Credit notes

What is a credit note?

A credit note is a paper or electronic note issued by a business to a customer in place of a refund. A credit note acts like a voucher that can only be used for the particular shop, chain of shops or business that issued the credit note.

Is it legal for a business to offer me a credit note instead of a refund?

Yes, businesses are legally allowed to offer you a credit note in place of a refund. In some cases a shop may give you a credit note as a goodwill gesture, for example if you change your mind about something you bought (for products bought in a shop, you do not have a legal right to a refund because you change your mind).

However, if you are legally entitled to a refund, then the business cannot insist that you accept a credit note or voucher instead (except in very limited cases for package holidays – see below).

In general terms, you have a legal right (also called your statutory right) to a refund for:

  • Items or services bought online which you cancel or return during the ‘cooling off period’
  • Flight cancellations and package holiday cancellations – see more below

You also have a legal right to certain remedies if a product breaks, is not fit for purpose or does not do what the advert or seller said it would. A remedy could be a repair, replacement or a refund.

You can read more in our documents on your rights as a consumer in Ireland and consumer rights in the EU.

Do I have to accept a credit note or voucher?

In general, you do not have to accept a credit note if your complaint is covered by consumer law (except in very limited cases for package holidays – see below). Instead, you can insist on a repair, a replacement or a refund.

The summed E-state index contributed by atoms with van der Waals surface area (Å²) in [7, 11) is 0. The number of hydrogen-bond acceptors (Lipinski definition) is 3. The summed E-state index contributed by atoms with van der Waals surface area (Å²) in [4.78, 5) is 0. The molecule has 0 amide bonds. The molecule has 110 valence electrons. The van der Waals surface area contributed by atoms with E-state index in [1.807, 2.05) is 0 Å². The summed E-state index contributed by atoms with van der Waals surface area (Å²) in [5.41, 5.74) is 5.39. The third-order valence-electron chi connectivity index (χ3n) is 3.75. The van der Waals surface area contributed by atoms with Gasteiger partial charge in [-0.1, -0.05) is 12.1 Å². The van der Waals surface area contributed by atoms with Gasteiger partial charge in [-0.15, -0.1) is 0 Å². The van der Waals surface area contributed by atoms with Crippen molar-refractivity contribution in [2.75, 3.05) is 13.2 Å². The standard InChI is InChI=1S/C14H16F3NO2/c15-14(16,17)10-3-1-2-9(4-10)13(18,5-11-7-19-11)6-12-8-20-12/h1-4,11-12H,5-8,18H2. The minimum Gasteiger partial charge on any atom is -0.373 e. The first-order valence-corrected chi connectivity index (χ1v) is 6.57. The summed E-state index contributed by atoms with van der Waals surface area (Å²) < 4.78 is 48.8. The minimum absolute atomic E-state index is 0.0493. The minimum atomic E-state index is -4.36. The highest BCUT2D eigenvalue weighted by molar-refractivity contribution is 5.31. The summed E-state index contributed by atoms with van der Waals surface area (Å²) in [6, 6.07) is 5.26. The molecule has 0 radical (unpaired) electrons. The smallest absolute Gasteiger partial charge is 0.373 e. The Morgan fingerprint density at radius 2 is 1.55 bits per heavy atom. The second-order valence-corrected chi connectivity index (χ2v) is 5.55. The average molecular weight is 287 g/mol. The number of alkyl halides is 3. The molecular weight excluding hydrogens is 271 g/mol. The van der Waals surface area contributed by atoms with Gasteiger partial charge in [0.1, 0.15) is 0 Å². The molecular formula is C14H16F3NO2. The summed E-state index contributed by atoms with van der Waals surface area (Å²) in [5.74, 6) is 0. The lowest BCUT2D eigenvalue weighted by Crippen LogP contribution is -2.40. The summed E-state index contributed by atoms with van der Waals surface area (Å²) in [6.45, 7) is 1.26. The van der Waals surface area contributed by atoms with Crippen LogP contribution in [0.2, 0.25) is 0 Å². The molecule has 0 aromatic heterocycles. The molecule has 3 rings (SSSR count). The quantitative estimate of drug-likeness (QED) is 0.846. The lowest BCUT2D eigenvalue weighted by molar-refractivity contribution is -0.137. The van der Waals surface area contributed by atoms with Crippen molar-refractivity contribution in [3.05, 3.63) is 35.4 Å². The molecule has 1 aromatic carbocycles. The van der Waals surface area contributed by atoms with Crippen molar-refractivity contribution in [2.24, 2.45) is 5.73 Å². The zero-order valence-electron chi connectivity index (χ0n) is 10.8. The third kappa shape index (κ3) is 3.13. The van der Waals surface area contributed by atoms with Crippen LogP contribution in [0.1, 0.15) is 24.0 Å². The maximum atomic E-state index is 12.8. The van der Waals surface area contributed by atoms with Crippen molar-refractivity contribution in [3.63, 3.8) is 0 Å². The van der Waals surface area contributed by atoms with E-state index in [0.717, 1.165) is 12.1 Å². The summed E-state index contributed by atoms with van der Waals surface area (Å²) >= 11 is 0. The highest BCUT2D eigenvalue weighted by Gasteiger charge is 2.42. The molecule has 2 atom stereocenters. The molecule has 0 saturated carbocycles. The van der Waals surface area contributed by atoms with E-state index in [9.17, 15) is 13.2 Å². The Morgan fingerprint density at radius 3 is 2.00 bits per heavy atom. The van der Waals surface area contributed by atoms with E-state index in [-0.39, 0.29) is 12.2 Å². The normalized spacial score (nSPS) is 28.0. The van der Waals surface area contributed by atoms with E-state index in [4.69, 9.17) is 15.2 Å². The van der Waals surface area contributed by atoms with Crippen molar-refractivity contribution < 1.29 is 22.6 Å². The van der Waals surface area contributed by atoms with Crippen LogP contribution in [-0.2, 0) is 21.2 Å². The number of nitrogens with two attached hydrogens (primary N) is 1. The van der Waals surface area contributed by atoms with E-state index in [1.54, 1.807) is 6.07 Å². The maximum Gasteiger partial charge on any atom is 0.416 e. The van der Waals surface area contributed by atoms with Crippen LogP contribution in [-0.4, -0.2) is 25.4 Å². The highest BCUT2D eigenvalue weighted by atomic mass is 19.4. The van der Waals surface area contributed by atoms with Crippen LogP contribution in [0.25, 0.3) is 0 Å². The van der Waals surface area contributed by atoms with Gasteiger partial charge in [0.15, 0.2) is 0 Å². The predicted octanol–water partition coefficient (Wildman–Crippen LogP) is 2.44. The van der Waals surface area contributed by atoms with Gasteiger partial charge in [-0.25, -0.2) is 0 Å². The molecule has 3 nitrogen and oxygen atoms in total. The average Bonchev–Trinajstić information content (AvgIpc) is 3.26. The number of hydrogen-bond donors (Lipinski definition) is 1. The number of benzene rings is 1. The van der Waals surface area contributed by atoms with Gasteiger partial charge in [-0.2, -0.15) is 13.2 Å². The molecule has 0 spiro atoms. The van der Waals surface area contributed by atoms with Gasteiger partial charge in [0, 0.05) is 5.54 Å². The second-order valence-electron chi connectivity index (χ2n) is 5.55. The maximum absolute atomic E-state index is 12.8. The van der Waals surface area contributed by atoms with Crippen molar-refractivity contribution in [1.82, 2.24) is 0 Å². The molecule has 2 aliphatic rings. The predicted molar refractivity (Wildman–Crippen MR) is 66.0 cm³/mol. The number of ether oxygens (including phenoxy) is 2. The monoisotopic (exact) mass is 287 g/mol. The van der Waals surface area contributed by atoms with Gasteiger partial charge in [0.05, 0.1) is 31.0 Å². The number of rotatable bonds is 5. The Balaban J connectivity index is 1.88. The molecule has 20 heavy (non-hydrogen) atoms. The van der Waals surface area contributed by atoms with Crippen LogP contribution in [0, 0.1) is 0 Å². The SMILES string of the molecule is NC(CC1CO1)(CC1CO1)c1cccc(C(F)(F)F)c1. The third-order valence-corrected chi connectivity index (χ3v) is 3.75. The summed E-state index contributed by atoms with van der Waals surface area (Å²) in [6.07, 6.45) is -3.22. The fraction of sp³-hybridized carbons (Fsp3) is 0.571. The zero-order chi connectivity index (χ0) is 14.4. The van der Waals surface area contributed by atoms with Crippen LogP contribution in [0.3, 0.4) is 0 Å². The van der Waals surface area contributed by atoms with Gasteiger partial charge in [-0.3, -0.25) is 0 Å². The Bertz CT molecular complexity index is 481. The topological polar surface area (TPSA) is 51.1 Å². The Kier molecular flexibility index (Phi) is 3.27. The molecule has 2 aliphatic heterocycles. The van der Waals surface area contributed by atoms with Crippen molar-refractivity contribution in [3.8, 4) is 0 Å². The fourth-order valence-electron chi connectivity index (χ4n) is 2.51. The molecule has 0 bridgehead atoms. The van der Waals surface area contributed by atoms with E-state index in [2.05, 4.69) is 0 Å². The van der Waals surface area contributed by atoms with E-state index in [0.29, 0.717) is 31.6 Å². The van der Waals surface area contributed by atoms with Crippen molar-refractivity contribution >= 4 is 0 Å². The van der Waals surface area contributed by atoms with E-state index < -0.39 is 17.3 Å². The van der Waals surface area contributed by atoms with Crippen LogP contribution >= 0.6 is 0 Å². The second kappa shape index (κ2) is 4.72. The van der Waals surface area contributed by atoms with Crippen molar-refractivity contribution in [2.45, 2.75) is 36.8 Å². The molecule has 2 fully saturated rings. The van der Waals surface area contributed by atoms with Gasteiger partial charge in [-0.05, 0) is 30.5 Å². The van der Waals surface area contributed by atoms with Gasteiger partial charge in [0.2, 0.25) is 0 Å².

If you accept a credit note you may not be able to ask for a refund afterwards.

Airline credit notes and vouchers

Where your flight is cancelled, you are entitled to a choice of:

  • Refund of the cost of your ticket within 7 days or
  • Re-routing to your final destination at the earliest opportunity or
  • Re-routing at a later date at your convenience, subject to availability of seats

A refund in this case means a cash refund (or a refund onto the original method of payment, where you paid by debit card or credit card or by cheque or bank order). Airlines can offer a refund by means of a credit note or a voucher but you do not have to accept this and can insist on getting a full refund.

These rules are set out in EU Regulation 261/2004(pdf).

Further information

The Competition and Consumer Protection Commission (CCPC) has more information about faulty goods and changing your mind. You can get information about your consumer rights and COVID-19 in the CCPC’s COVID-19 information hub.

Find out more about your rights as a consumer in Ireland and consumer rights in the EU.

Page edited: 11 January 2022